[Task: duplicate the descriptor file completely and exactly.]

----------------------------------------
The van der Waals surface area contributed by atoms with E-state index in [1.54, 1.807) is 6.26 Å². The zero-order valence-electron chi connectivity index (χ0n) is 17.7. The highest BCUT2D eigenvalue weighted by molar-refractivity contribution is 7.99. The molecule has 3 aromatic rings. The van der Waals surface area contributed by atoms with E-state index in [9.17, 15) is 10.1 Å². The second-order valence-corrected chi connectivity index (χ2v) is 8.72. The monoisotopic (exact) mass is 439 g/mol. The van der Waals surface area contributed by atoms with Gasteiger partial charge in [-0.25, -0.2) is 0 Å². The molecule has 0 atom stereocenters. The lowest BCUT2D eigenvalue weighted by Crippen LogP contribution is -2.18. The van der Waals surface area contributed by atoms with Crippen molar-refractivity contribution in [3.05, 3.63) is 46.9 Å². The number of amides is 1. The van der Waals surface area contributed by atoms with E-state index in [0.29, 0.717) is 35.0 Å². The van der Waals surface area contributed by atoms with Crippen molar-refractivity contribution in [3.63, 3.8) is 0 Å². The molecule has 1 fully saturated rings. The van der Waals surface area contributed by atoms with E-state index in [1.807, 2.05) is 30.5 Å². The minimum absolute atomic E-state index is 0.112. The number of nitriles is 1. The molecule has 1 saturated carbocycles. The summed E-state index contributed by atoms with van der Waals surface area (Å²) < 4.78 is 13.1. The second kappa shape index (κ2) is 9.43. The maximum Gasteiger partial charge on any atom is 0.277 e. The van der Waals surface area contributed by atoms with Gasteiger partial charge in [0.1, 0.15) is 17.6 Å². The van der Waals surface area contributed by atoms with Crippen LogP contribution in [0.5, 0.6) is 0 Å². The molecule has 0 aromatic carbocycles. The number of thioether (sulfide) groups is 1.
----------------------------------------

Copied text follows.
The van der Waals surface area contributed by atoms with E-state index in [1.54, 1.807) is 6.26 Å². The zero-order valence-electron chi connectivity index (χ0n) is 17.7. The highest BCUT2D eigenvalue weighted by molar-refractivity contribution is 7.99. The molecule has 3 aromatic rings. The van der Waals surface area contributed by atoms with E-state index in [9.17, 15) is 10.1 Å². The second-order valence-corrected chi connectivity index (χ2v) is 8.72. The monoisotopic (exact) mass is 439 g/mol. The van der Waals surface area contributed by atoms with Gasteiger partial charge in [-0.25, -0.2) is 0 Å². The molecule has 0 atom stereocenters. The lowest BCUT2D eigenvalue weighted by Crippen LogP contribution is -2.18. The van der Waals surface area contributed by atoms with Crippen molar-refractivity contribution in [3.05, 3.63) is 46.9 Å². The number of amides is 1. The van der Waals surface area contributed by atoms with E-state index in [0.29, 0.717) is 35.0 Å². The van der Waals surface area contributed by atoms with Crippen molar-refractivity contribution in [3.63, 3.8) is 0 Å². The molecule has 1 fully saturated rings. The van der Waals surface area contributed by atoms with E-state index in [1.807, 2.05) is 30.5 Å². The minimum absolute atomic E-state index is 0.112. The number of nitriles is 1. The molecule has 1 saturated carbocycles. The summed E-state index contributed by atoms with van der Waals surface area (Å²) < 4.78 is 13.1. The second kappa shape index (κ2) is 9.43. The maximum Gasteiger partial charge on any atom is 0.277 e. The van der Waals surface area contributed by atoms with Gasteiger partial charge in [0.1, 0.15) is 17.6 Å². The van der Waals surface area contributed by atoms with Crippen LogP contribution in [0.5, 0.6) is 0 Å². The molecule has 0 aromatic carbocycles. The number of thioether (sulfide) groups is 1.